Japanese the Manga Way, Breaking Into Japanese Literature
Born to Kvetch
The Unfolding of Language, Empires of the Word
How to Read Egyptian Hieroglyphs
El Club Dumas

Posted at 20:45 PDT  Link

Saturday, September 16, 2006

Japanese Names

I'm sure everyone has heard by now that the Japanese Imperial Family has a new male heir to the throne. 万歳三唱! The baby has been given the name Hisahito 悠仁. Various news articles have translated this name as "serene one", "serene and virtuous" (BBC), or "virtuous, calm and everlasting" (CNN and just about everyone else). It sounds like a lot to ask from a baby, ね? The NewIndPress explains:

Hisa translates as serene in Japanese. Hito, which means virtuous, usually comes at the end of boys born to the imperial family. “The name carried the wishes of the prince and princess that the new prince would have a long and serene life,” an imperial household agency official said.

The character for Hisa can also be read in combination with other characters as yukyu, which means eternity, or yuzen, which means serenity.

“As in yukyu and yuzen, the character has a meaning that one is ‘perennial’ and ‘calm,’” the palace official said.

Language geeks can take this opportunity to learn some new kanji. The first character 悠 has Kun readings とお(い)、はる(か)and On reading ユウ. ひさ is not given as a standard reading, although according to Japanese Names this character can be used to write the male names Hisashi and Hisao 悠夫. Some kanji compounds beginning with 悠 are:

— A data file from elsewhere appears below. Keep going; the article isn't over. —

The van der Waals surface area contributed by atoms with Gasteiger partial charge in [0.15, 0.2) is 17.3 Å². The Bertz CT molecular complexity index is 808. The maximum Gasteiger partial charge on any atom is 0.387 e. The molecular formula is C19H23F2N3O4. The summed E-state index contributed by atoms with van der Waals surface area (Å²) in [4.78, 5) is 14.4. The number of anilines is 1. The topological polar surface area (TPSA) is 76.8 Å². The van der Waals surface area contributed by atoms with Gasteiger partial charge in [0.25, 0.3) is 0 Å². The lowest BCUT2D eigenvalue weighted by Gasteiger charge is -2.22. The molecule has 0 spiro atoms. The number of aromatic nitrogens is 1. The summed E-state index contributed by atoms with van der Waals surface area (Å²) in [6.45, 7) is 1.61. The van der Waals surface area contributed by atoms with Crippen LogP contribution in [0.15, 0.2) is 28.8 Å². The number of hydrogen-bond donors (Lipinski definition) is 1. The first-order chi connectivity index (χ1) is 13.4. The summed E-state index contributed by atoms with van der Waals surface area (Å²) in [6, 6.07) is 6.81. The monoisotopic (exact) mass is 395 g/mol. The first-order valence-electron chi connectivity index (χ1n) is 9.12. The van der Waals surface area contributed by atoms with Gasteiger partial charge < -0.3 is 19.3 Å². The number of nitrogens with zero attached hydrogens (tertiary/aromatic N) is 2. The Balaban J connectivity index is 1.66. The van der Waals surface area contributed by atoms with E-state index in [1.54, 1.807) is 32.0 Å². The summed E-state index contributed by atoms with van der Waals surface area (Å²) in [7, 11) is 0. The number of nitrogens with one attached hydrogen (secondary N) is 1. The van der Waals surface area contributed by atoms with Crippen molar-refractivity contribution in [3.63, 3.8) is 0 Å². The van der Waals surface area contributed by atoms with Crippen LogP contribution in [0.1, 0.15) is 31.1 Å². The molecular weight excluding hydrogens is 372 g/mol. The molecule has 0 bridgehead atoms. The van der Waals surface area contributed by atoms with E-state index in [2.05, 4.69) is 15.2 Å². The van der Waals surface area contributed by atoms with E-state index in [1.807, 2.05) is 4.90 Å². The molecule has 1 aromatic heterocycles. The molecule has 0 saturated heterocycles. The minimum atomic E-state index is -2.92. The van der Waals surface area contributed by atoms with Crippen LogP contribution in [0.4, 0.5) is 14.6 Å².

• 悠然 (ゆうぜん) calm, perfect composure
  • 悠長 (ゆうちょう) leisurely, slow, easygoing
  • 悠々 (ゆうゆう) calm, composed, leisurely
  • 悠揚 (ゆうよう) composed, calm, serene
  • 悠久 (ゆうきゅう) eternity, perpetuity
(Source: Hadamitzky and Spahn, character #1597)

The second character 仁 has Kun reading ひと and On readings ジン、ニ、ニン; for example, 仁義 (じんぎ) "humanity and justice" (H&S character #1619). Japanese Names lists several masculine names that can be written with this character: Hitoshi, Masashi, Hiroshi, Yasushi, Hisashi, Tadashi, Shinobu. Sometimes it seems that when choosing a name, Japanese parents are more concerned with how it looks than what it sounds like! (The subject of Japanese names is complex. See this long article in Wikipedia if you dare to delve into it.)

Little Hisahito's parents didn't have as much leeway as one might think when choosing a name. Not only do Japanese names have to use kanji from an approved list, but the weight of 1000 years of tradition dictates that the 2nd character must be hito 仁, as in Crown Prince Naruhito 徳仁, the current Emperor Akihito 明仁, his father Hirohito 裕仁 (Emperor Showa), Yoshihito 嘉仁 (Emperor Taisho), Mutsuhito 睦仁 (Emperor Meiji), and so on back through history. Good luck, kid! You're going to need it.

Posted at 09:20 PDT  Link | Tags:

Wednesday, September 13, 2006

A Graveyard for Languages

While driving in the Bay Area today I heard a radio broadcast of an interview with Douglas Massey, professor of sociology at Princeton University, who recently published a study of immigrants from Latin America into the U.S. and how well their fluency in Spanish holds up. The answer is: Not very well. By the third generation, the kids mostly refuse to speak anything but English.

Immigrant after immigrant group has come into the country, and as one sociologist put it, the United States really is a graveyard for languages, and the current wave of Latin American migrants is no exception. ...

The immigration backlash has a funny effect. When you start pushing people and telling them "You can't speak Spanish" then they start insisting on their right to do it, and It can actually backfire. If you just let things go according to their own pace, the language tends to die out over time anyway. ...